He Ru Follow us: Make a7 your Homepage
      Free Daily Israel Report

      Blogs

      Radio


      PA Arab Who Sold Hevron Home in Life-Threatening Danger

      Deputy Minister Kara says there is a serious threat to the life of the Arab who arranged the sale of the Beit Hamachpela to Jews.
      By Elad Benari
      First Publish: 5/16/2012, 12:55 AM

      Beit Hamachpela
      Beit Hamachpela
      Israel news photo: Flash 90

      Deputy Minister Ayoub Kara said on Tuesday that there was a serious threat to the life of Muhammad Abu Shahala, the Palestinian Authority Arab who arranged the sale of the Beit Hamachpelah in Hevron to Jews.

      Abu Shahala’s medical condition recently deteriorated and he has undergone four cardiac catheterizations. As well, the PA is threatening to execute him because of a PA law which stipulates that a person who sells property to Jews will be put to death.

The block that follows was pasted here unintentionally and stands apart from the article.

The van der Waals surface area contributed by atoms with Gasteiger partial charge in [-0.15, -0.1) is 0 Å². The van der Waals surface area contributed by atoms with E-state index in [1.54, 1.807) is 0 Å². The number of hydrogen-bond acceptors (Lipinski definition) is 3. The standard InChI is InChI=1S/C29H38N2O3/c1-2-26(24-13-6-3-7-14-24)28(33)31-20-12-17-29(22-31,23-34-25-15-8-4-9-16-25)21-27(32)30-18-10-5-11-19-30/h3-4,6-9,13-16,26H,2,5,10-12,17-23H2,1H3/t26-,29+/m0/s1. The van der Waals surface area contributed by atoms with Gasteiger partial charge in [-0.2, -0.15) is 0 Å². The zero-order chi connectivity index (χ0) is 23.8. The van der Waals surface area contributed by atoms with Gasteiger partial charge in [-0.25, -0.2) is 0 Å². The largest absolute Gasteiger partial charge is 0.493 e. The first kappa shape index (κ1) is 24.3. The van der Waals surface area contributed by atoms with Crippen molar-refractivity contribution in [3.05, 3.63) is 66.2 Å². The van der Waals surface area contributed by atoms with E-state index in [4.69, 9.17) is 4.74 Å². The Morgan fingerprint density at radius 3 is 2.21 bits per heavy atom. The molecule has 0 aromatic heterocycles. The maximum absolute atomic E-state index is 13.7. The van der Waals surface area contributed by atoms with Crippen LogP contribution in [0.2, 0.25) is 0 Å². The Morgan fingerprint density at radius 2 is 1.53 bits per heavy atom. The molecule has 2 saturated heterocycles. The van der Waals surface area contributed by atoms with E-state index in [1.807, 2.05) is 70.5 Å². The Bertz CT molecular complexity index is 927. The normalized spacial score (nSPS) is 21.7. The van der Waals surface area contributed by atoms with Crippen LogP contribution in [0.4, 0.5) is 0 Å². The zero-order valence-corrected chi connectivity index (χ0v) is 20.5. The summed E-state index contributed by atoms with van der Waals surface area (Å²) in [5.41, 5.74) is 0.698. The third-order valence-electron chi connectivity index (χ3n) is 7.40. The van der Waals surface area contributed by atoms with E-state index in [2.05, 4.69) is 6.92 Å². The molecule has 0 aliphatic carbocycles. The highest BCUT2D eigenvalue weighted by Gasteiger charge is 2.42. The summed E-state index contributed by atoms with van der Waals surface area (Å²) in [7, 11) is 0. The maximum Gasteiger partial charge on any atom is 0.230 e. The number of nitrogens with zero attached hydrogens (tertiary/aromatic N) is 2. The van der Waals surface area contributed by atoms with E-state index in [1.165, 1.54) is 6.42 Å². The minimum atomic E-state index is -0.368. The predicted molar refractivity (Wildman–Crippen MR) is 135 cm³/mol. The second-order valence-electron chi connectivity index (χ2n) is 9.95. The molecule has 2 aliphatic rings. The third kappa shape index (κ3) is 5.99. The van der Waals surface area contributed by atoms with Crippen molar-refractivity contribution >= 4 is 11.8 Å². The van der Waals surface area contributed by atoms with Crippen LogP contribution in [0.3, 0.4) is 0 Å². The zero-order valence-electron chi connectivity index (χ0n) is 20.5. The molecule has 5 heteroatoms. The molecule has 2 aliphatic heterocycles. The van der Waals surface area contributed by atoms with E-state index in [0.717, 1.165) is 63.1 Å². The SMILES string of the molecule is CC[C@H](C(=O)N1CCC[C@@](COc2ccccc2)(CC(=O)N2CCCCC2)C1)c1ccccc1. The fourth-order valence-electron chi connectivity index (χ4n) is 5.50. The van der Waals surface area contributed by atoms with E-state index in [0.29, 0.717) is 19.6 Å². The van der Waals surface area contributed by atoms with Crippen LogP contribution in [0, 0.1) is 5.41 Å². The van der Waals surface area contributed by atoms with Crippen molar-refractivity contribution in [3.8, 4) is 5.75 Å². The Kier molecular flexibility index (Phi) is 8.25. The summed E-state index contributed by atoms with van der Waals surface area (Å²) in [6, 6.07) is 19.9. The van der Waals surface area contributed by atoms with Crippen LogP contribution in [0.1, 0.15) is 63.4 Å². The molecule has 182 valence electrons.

“The PA's threats to execute Abu Shahala over the sale of Beit Hamachpelah in Hevron require Israel to intervene to save him,” Kara said at a meeting of Likud activists in the northern Israeli city of Akko.

      “We need to condition any peace negotiations with [PA Chairman] Abbas on the release of all PA Arabs related to this affair,” he added.

      Abu Shahala was arrested four months ago and was questioned about selling the Hevron house to Jews. He did not admit that he had done so and was released. 64 days ago, he was arrested again and was forced to confess to the sale. Following his confession he was placed in solitary confinement and has been subject to daily humiliations.

      The execution order against Abu Shahala awaits Abbas’ signature. Once signed by Abbas, the order will in essence be approved and the execution will be carried out.

      The residents of the Hevron home were evicted by order of Defense Minister Ehud Barak on April 4. Barak thus violated an agreement made with Prime Minister Binyamin Netanyahu and other senior ministers to delay action on the issue until several weeks later.

      The 15 families who were evicted from the home bought it from an Arab and had moved in after the sale, fearing the building – uninhabited – would be occupied by local Arabs before the Civil Administration validated their purchase.